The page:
Tuesday, January 22, 2008

Lord Byron

It's the birthday of the Romantic poet Lord Byron, (books by this author) born George Gordon in London, England (1788). He is best known for his poem Don Juan, which he never completed. It was considered one of the most important poems in English since Milton's Paradise Lost. Byron is also known for having lived an extravagant lifestyle, and he was considered controversial in his own time.

Byron was born with a clubfoot, and he was sensitive about his lameness throughout his life. This did not prevent him from living flamboyantly and becoming romantically involved with several women, including the wife of a viscount.

Byron was fond of animals, especially his dog, Boatswain, and Byron nursed the animal when it became infected with rabies. His lifestyle, good looks, and lameness contributed to what we call the Byronic legend.

Byron's maternal grandfather, also his namesake, committed suicide the year after Byron was born. As a result, Byron's mother Lady Catherine had to sell her property and title to pay for her father's large debts. Byron's father was named "Mad Jack" Byron, and he squandered his wife's remaining fortune before they separated. Byron moved with his mother to Aberdeen, Scotland, where they lived in poverty until Byron reached the age of 10 and became the sixth Baron Byron.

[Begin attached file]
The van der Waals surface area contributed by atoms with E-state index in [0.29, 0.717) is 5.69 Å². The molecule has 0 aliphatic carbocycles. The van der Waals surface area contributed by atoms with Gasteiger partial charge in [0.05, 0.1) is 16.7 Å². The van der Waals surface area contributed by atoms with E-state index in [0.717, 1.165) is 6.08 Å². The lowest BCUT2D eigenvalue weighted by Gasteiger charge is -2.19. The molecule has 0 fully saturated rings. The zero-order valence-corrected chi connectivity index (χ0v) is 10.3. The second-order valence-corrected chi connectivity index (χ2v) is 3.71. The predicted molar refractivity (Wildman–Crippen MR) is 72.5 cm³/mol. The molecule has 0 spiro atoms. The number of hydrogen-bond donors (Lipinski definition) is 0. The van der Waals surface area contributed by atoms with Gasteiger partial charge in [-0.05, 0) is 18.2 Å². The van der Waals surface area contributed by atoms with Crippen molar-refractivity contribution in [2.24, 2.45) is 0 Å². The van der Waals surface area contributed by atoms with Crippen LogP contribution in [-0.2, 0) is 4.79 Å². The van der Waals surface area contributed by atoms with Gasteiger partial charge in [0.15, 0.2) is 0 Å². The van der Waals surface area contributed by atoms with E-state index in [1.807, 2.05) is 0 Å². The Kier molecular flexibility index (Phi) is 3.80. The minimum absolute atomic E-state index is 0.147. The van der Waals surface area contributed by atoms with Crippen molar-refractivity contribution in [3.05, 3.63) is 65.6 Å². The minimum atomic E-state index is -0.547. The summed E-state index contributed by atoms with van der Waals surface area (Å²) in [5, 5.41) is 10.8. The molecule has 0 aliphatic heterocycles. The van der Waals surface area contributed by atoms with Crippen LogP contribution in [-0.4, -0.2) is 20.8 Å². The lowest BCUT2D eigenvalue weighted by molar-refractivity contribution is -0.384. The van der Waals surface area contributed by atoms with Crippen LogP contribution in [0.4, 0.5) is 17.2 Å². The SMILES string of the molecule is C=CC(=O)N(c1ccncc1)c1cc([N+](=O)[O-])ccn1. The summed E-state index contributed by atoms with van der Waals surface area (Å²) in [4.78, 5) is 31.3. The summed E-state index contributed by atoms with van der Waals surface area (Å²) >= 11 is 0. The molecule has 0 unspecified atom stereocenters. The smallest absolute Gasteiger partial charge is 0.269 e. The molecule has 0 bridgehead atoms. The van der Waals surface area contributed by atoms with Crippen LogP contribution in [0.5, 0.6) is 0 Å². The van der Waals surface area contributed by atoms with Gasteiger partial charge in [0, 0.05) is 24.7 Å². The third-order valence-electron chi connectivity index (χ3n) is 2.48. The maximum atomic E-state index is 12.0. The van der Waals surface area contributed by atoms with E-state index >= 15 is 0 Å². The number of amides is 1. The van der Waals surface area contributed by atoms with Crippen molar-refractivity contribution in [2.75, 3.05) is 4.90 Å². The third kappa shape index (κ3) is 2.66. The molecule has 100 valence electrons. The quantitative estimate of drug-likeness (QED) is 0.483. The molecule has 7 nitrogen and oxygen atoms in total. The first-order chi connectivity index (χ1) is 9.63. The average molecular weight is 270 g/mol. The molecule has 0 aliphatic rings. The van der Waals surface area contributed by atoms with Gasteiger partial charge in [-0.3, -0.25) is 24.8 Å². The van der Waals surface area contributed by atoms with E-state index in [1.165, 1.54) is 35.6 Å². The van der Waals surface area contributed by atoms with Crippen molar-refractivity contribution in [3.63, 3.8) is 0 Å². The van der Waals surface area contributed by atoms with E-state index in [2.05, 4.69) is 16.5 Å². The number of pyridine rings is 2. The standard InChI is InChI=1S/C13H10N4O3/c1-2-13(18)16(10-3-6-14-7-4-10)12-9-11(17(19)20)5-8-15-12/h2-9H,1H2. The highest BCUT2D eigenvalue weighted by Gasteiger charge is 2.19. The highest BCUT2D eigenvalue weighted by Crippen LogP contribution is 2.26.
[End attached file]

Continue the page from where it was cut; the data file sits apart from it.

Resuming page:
After studying at Cambridge, Byron became a well-known poet and politician in London, though he was just as well known because of constant rumors concerning his romantic life. Byron left England after his marriage to Annabella Milbanke abruptly ended, and he spent time in Geneva with Mary Shelley and Percy Bysshe Shelley. Then Byron moved to Italy, where he lived for two years. It was during this time that Byron wrote Don Juan and other famous poems.

Byron's life ended in bizarre fashion. After leaving Italy, Byron was contacted by representatives of Greek rebels seeking independence from the Ottoman Empire. They asked for his help, and Byron eagerly gave it. He spent freely from his own fortune to upgrade the rebel military, he assumed control of part of the military forces, and he collaborated with the rebel leader regarding plans of attack. But Byron became sick before he saw any military action. The typical remedy of bleeding only made his condition worse, and he died.

Lord Byron said, "Actions are our epochs."

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